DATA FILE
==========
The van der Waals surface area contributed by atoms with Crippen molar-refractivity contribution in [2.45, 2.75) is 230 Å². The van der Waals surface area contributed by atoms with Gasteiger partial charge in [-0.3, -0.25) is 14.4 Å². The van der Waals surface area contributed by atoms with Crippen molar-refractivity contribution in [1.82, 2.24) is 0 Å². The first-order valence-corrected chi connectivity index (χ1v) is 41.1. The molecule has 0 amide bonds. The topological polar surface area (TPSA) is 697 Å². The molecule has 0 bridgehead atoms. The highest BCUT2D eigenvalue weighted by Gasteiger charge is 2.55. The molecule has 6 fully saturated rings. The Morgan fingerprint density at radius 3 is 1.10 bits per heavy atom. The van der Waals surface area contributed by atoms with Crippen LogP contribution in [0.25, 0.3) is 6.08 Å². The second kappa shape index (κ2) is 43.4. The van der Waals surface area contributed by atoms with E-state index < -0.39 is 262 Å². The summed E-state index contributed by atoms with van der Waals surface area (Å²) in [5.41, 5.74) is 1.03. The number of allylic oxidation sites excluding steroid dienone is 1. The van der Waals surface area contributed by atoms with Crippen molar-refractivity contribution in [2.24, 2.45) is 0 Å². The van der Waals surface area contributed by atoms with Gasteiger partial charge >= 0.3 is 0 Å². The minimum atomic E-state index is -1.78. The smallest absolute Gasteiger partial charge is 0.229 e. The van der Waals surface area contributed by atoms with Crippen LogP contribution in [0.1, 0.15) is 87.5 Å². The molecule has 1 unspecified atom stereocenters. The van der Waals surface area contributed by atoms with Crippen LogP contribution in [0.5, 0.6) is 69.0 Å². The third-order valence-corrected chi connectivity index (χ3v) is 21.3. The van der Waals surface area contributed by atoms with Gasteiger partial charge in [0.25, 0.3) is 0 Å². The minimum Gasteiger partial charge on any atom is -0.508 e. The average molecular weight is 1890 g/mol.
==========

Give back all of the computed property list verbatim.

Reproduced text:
The van der Waals surface area contributed by atoms with Crippen molar-refractivity contribution in [2.45, 2.75) is 230 Å². The van der Waals surface area contributed by atoms with Gasteiger partial charge in [-0.3, -0.25) is 14.4 Å². The van der Waals surface area contributed by atoms with Crippen molar-refractivity contribution in [1.82, 2.24) is 0 Å². The first-order valence-corrected chi connectivity index (χ1v) is 41.1. The molecule has 0 amide bonds. The topological polar surface area (TPSA) is 697 Å². The molecule has 0 bridgehead atoms. The highest BCUT2D eigenvalue weighted by Gasteiger charge is 2.55. The molecule has 6 fully saturated rings. The Morgan fingerprint density at radius 3 is 1.10 bits per heavy atom. The van der Waals surface area contributed by atoms with Crippen LogP contribution in [0.25, 0.3) is 6.08 Å². The second kappa shape index (κ2) is 43.4. The van der Waals surface area contributed by atoms with E-state index < -0.39 is 262 Å². The summed E-state index contributed by atoms with van der Waals surface area (Å²) in [5.41, 5.74) is 1.03. The number of allylic oxidation sites excluding steroid dienone is 1. The van der Waals surface area contributed by atoms with Crippen molar-refractivity contribution in [2.24, 2.45) is 0 Å². The van der Waals surface area contributed by atoms with Gasteiger partial charge >= 0.3 is 0 Å². The minimum atomic E-state index is -1.78. The smallest absolute Gasteiger partial charge is 0.229 e. The van der Waals surface area contributed by atoms with Crippen LogP contribution in [0.1, 0.15) is 87.5 Å². The molecule has 1 unspecified atom stereocenters. The van der Waals surface area contributed by atoms with Crippen LogP contribution in [0.5, 0.6) is 69.0 Å². The third-order valence-corrected chi connectivity index (χ3v) is 21.3. The van der Waals surface area contributed by atoms with Gasteiger partial charge in [0.25, 0.3) is 0 Å². The minimum Gasteiger partial charge on any atom is -0.508 e. The average molecular weight is 1890 g/mol.